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The Derelict Lonaconing Silk Mill

Viktoriia Makeenko
Author: Cindy Vasko | cindyvasko.com
Author: Cindy Vasko | cindyvasko.com

The town of Lonaconing in Maryland was perfect: it had coal reserves and was located along two railways that ran through the town – the Cumberland and Pennsylvania railways.

In the early 1900s, Klotz Throwing Company, led by George Klotz, was looking for a place to build a silk thread factory in coal mining areas served by railways. The reason coal mining areas were top of Klotz’s list was because that coal could feed the steam technology at the mill, and there was also lots of cheap labor around.

Klotz Throwing, which was based in New York at the time, acquired land in Lonaconing. In August 1905, the construction of a silk throwing factory began. At that time, it was the third silk mill in the state, and the finished factory had an area of ​​48,000 square feet.

Author: Cindy Vasko | cindyvasko.com

Author: Cindy Vasko | cindyvasko.com

 

At the factory, raw silk would be wound into a thread, which would then be sent on to be used in the production of silk fabrics and clothes. The raw silk was purchased from other countries then went through the process of being washed, dyed, and dried at the factory. After that, it was wound up in skeins of thread.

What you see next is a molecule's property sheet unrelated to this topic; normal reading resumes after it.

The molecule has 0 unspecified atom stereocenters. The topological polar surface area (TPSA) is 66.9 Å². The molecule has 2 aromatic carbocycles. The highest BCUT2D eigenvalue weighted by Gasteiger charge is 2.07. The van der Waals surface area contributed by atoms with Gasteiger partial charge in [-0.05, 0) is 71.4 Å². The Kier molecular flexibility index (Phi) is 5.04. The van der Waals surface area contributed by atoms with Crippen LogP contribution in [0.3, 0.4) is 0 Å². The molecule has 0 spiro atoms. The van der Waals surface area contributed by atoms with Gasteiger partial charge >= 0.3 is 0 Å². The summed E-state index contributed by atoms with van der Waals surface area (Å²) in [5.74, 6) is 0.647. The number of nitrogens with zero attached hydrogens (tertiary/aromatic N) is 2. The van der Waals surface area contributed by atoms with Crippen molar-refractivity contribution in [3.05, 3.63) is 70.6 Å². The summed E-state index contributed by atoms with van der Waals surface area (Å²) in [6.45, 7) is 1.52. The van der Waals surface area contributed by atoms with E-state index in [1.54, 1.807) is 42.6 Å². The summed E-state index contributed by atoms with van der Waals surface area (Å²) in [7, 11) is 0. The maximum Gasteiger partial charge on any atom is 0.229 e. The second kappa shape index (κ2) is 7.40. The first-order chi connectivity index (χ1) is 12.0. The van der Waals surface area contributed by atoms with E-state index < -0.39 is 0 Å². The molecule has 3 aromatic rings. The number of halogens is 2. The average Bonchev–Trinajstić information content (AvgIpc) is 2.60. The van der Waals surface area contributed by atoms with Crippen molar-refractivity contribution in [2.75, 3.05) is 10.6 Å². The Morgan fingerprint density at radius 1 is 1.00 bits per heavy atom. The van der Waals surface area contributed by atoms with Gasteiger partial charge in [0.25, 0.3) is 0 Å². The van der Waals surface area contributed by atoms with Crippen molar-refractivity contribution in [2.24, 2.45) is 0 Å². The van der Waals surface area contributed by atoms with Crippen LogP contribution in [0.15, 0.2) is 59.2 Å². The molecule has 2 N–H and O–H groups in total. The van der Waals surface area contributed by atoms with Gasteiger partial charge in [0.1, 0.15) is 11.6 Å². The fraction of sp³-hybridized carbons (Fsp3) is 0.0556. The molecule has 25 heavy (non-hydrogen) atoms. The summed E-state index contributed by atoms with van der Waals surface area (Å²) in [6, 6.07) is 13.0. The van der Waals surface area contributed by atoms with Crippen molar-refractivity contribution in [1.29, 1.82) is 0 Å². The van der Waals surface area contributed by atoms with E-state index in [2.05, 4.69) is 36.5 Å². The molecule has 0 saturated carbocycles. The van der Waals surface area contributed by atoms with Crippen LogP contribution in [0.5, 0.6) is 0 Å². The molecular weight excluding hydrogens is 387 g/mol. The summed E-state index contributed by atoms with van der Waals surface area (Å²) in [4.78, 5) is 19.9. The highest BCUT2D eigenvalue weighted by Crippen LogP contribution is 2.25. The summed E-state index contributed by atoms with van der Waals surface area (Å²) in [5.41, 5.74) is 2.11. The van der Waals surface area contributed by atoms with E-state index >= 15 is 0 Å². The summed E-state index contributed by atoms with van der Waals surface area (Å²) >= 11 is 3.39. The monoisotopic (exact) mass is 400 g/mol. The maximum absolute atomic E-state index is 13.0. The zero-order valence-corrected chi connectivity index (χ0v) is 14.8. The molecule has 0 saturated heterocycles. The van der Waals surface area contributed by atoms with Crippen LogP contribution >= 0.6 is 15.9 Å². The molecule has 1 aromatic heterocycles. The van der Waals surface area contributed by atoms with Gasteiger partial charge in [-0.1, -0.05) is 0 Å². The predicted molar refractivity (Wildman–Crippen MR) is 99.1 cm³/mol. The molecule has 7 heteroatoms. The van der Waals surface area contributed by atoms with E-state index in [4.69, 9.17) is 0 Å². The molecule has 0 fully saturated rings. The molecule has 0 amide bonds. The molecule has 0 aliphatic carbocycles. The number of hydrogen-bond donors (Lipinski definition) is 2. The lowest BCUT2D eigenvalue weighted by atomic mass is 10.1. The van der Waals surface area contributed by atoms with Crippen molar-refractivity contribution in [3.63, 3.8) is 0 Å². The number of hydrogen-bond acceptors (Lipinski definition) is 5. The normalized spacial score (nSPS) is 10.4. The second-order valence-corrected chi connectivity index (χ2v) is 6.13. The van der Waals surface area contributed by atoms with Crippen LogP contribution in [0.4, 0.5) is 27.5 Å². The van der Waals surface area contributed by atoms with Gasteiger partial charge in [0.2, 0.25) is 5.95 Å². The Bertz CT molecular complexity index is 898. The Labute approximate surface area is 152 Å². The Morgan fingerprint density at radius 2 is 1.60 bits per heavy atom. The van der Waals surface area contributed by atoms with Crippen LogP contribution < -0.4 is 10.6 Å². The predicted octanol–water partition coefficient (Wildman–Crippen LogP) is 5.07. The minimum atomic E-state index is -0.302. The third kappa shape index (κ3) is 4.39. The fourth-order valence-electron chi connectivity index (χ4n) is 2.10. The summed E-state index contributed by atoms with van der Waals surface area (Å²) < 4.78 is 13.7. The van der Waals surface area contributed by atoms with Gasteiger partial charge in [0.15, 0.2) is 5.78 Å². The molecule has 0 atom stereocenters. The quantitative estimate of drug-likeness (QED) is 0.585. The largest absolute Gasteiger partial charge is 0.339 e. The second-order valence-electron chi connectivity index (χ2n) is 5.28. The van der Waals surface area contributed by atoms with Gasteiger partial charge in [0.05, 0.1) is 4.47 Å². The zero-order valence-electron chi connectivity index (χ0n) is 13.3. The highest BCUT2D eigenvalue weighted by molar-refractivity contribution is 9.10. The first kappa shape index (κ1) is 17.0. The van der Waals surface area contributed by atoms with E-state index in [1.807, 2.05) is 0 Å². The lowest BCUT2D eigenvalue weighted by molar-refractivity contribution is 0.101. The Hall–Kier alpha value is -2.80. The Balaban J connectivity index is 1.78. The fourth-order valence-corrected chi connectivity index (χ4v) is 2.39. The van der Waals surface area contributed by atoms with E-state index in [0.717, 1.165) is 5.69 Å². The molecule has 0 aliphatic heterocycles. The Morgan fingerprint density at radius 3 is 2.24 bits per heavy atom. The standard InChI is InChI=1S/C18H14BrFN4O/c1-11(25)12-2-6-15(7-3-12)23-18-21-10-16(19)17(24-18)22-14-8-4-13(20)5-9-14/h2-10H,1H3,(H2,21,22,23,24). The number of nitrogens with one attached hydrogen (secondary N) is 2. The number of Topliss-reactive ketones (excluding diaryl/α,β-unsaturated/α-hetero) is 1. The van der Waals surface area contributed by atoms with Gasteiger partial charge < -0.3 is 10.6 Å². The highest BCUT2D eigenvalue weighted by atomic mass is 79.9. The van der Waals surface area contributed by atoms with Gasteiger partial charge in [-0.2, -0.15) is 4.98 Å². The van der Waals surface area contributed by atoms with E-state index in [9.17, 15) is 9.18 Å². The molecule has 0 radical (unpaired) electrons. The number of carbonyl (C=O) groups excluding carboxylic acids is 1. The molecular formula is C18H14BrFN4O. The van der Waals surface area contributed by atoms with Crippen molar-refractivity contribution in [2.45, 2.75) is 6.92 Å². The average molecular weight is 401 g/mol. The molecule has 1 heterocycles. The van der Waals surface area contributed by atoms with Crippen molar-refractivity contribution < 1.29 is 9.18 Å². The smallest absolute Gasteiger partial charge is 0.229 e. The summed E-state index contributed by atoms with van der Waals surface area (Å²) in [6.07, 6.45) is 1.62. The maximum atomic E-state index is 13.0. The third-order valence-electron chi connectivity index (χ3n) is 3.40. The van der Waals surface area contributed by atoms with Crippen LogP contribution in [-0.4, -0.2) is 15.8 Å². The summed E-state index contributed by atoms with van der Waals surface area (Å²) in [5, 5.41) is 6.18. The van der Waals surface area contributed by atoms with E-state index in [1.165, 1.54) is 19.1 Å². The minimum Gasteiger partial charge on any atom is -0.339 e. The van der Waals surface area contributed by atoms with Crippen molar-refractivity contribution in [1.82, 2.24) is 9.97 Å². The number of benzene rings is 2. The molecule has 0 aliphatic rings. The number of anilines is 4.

The official opening of the Lonaconing factory took place in April 1907. About 80 percent of the employees were women, although the company also used to hire children.

In 1916, the mill was expanded and slightly transformed, and once again two years later. In the spring of 1918, the demand for silk increased, and the factory had to be expanded yet again. Business was booming.

In 1920, the factory was noted as having 359 employees, the highest in its history. The income and trading that Klotz’s mill provided enabled the surrounding area to develop. It is reported that his business brought about $100,000 to the Lonaconing economy annually since the beginning of 1922.

In October 1929, the world economic crisis known as the Great Depression began. At this time, demand for silk fell sharply as it was considered a luxury. In addition, coal mines began to close.

Klotz filed for bankruptcy, but in 1932 he was able to reopen the plant. The name of the mill was changed to General Textile Mills. However, the number of workers it employed had decreased, as had the wages of those who worked there.